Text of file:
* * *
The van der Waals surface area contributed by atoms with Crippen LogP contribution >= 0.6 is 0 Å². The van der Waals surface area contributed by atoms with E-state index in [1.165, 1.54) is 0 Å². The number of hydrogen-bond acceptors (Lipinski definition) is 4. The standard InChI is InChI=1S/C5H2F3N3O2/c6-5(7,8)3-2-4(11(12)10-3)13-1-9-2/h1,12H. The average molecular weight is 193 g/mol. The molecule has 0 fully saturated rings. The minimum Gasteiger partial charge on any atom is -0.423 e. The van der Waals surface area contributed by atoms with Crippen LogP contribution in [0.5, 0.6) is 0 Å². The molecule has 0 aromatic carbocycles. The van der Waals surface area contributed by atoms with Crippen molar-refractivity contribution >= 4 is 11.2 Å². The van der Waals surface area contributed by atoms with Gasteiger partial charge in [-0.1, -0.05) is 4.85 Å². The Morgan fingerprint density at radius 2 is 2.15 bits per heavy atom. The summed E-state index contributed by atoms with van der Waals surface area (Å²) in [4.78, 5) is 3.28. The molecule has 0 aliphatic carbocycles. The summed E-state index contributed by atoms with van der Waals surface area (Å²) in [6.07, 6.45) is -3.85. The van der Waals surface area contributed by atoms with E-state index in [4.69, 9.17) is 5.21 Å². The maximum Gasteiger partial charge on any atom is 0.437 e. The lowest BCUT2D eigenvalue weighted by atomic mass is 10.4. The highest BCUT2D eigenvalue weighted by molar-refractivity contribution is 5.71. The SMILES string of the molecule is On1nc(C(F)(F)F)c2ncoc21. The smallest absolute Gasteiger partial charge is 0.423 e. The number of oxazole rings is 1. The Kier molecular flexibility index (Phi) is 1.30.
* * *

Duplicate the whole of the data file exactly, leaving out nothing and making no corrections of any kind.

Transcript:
The van der Waals surface area contributed by atoms with Crippen LogP contribution >= 0.6 is 0 Å². The van der Waals surface area contributed by atoms with E-state index in [1.165, 1.54) is 0 Å². The number of hydrogen-bond acceptors (Lipinski definition) is 4. The standard InChI is InChI=1S/C5H2F3N3O2/c6-5(7,8)3-2-4(11(12)10-3)13-1-9-2/h1,12H. The average molecular weight is 193 g/mol. The molecule has 0 fully saturated rings. The minimum Gasteiger partial charge on any atom is -0.423 e. The van der Waals surface area contributed by atoms with Crippen LogP contribution in [0.5, 0.6) is 0 Å². The molecule has 0 aromatic carbocycles. The van der Waals surface area contributed by atoms with Crippen molar-refractivity contribution >= 4 is 11.2 Å². The van der Waals surface area contributed by atoms with Gasteiger partial charge in [-0.1, -0.05) is 4.85 Å². The Morgan fingerprint density at radius 2 is 2.15 bits per heavy atom. The summed E-state index contributed by atoms with van der Waals surface area (Å²) in [4.78, 5) is 3.28. The molecule has 0 aliphatic carbocycles. The summed E-state index contributed by atoms with van der Waals surface area (Å²) in [6.07, 6.45) is -3.85. The van der Waals surface area contributed by atoms with E-state index in [4.69, 9.17) is 5.21 Å². The maximum Gasteiger partial charge on any atom is 0.437 e. The lowest BCUT2D eigenvalue weighted by atomic mass is 10.4. The highest BCUT2D eigenvalue weighted by molar-refractivity contribution is 5.71. The SMILES string of the molecule is On1nc(C(F)(F)F)c2ncoc21. The smallest absolute Gasteiger partial charge is 0.423 e. The number of oxazole rings is 1. The Kier molecular flexibility index (Phi) is 1.30.